Wikipedia today launched an upgraded version of its iOS application aimed at helping users better discover content matching their own interests, including both articles and images. In addition, the app has been optimized for Apple’s newer OS and latest iPhones (6s and 6s Plus) with support for 3D Touch and Spotlight Search integrations.
This is the latest in a series of efforts from the organization to make its mobile application something users turn to for more than everyday fact-checking purposes.
In the past, those efforts have included the rollout of more utilitarian features like offline access and mobile editing, as well as an experiment with going social by way of shareable “fact cards,” which were added last year. (That feature is still supported, but has been made less prominent. You now have to select text to “share a fact.”)
In the latest version, Wikipedia focuses more heavily on finding interesting things to read and personalization. That is, it presents users with a new “Explore” feed that showcases a combination of the top read articles, the featured article and featured picture of the day, random articles, and nearby articles, in addition to those recommended based on how you’ve been using the app previously. These latter suggestions will be related to what you read on the app, the organization says.
In addition, the update includes support for navigating using multi-touch gestures (including swipe, tap and 3D Touch), as well as 3D Touch from the app’s icon on the homescreen. This will let you open search, read a random article, see nearby articles, or continue reading your latest. Another iOS-specific feature, Handoff, is now supported in this release, too.[gallery ids="1289507,1289508,1289509,1289510,1289511"]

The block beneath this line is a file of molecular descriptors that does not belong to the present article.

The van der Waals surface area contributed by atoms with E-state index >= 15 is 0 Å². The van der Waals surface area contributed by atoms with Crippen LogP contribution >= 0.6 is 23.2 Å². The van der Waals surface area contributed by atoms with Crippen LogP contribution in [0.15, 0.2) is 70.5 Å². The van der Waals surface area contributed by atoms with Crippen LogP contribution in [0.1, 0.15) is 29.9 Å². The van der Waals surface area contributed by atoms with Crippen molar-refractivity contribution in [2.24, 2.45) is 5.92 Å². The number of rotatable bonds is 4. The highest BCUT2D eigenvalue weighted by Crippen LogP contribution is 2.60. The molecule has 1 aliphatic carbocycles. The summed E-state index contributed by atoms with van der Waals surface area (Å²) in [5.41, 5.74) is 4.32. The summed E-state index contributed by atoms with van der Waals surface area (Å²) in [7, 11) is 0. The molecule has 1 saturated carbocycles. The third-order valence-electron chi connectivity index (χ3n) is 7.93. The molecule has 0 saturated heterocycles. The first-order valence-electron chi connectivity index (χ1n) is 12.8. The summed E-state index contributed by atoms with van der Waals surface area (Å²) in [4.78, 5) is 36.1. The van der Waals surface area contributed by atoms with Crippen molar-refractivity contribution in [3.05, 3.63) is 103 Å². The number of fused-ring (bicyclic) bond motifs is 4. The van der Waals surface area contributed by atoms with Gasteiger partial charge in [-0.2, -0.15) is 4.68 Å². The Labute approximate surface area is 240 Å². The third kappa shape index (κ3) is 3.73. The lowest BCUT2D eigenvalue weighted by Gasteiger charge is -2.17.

Finally, a feature that you save articles to read later, which are also available offline, arrived along with improvements to image galleries and tools to more easily share articles via social media or email.
The extent any of these changes – or those in the past – are having on Wikipedia’s traction on iOS is less certain. The app remains top-ranked in the “Reference” category on the App Store, where it’s usually in the top 15 or 20 (Though, lately it dropped a bit to the 30’s.) However, it’s certainly not one of the most popular “Overall” apps on the iPhone, despite its brand-name awareness.
The problem is that many people don’t think of Wikipedia as a place they want to explore, but rather a place to look something up. And the fact that its web content has been surfaced through Apple’s Spotlight Search since iOS 8 likely satisfies most in need of a quick fact check. Wikipedia is still trying to find the sweet spot in terms of making its iOS app something that would be more regularly launched, but it’s not a certainty that simply rolling out a better “explore” feed will do the trick.
That said, the app is well-designed and highly polished, and worth the download for those who would rather learn something in their free time rather than goof off on Snapchat or Vine. The updated Wikipedia app is live now on the iTunes App Store.